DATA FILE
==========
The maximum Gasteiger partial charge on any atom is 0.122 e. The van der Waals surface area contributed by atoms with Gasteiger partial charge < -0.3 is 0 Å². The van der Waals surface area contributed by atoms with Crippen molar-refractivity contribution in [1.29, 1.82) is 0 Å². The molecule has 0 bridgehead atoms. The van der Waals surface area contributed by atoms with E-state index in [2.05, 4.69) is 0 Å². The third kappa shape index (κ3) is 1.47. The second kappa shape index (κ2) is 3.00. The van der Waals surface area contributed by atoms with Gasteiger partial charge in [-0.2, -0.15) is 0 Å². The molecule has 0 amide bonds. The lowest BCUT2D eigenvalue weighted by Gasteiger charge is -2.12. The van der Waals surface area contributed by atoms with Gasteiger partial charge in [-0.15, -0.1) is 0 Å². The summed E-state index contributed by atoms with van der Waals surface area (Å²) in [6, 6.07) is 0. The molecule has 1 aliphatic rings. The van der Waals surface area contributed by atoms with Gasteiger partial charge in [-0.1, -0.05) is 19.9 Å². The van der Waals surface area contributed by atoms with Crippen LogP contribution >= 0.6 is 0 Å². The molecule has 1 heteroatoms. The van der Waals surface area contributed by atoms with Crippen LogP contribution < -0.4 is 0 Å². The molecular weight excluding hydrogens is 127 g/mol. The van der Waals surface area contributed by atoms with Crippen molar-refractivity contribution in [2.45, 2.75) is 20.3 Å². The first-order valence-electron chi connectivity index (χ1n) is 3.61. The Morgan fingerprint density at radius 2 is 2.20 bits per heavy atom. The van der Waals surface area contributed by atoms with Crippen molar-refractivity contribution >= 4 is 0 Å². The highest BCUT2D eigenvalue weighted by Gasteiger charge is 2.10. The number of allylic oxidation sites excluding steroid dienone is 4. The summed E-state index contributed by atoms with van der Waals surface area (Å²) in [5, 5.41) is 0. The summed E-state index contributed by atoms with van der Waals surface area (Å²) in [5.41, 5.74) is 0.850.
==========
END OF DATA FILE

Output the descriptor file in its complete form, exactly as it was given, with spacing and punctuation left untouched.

The maximum Gasteiger partial charge on any atom is 0.122 e. The van der Waals surface area contributed by atoms with Gasteiger partial charge < -0.3 is 0 Å². The van der Waals surface area contributed by atoms with Crippen molar-refractivity contribution in [1.29, 1.82) is 0 Å². The molecule has 0 bridgehead atoms. The van der Waals surface area contributed by atoms with E-state index in [2.05, 4.69) is 0 Å². The third kappa shape index (κ3) is 1.47. The second kappa shape index (κ2) is 3.00. The van der Waals surface area contributed by atoms with Gasteiger partial charge in [-0.2, -0.15) is 0 Å². The molecule has 0 amide bonds. The lowest BCUT2D eigenvalue weighted by Gasteiger charge is -2.12. The van der Waals surface area contributed by atoms with Gasteiger partial charge in [-0.15, -0.1) is 0 Å². The summed E-state index contributed by atoms with van der Waals surface area (Å²) in [6, 6.07) is 0. The molecule has 1 aliphatic rings. The van der Waals surface area contributed by atoms with Gasteiger partial charge in [-0.1, -0.05) is 19.9 Å². The van der Waals surface area contributed by atoms with Crippen LogP contribution >= 0.6 is 0 Å². The molecule has 1 heteroatoms. The van der Waals surface area contributed by atoms with Crippen LogP contribution < -0.4 is 0 Å². The molecular weight excluding hydrogens is 127 g/mol. The van der Waals surface area contributed by atoms with Crippen molar-refractivity contribution in [2.45, 2.75) is 20.3 Å². The first-order valence-electron chi connectivity index (χ1n) is 3.61. The Morgan fingerprint density at radius 2 is 2.20 bits per heavy atom. The van der Waals surface area contributed by atoms with Crippen molar-refractivity contribution >= 4 is 0 Å². The highest BCUT2D eigenvalue weighted by Gasteiger charge is 2.10. The number of allylic oxidation sites excluding steroid dienone is 4. The summed E-state index contributed by atoms with van der Waals surface area (Å²) in [5, 5.41) is 0. The summed E-state index contributed by atoms with van der Waals surface area (Å²) in [5.41, 5.74) is 0.850.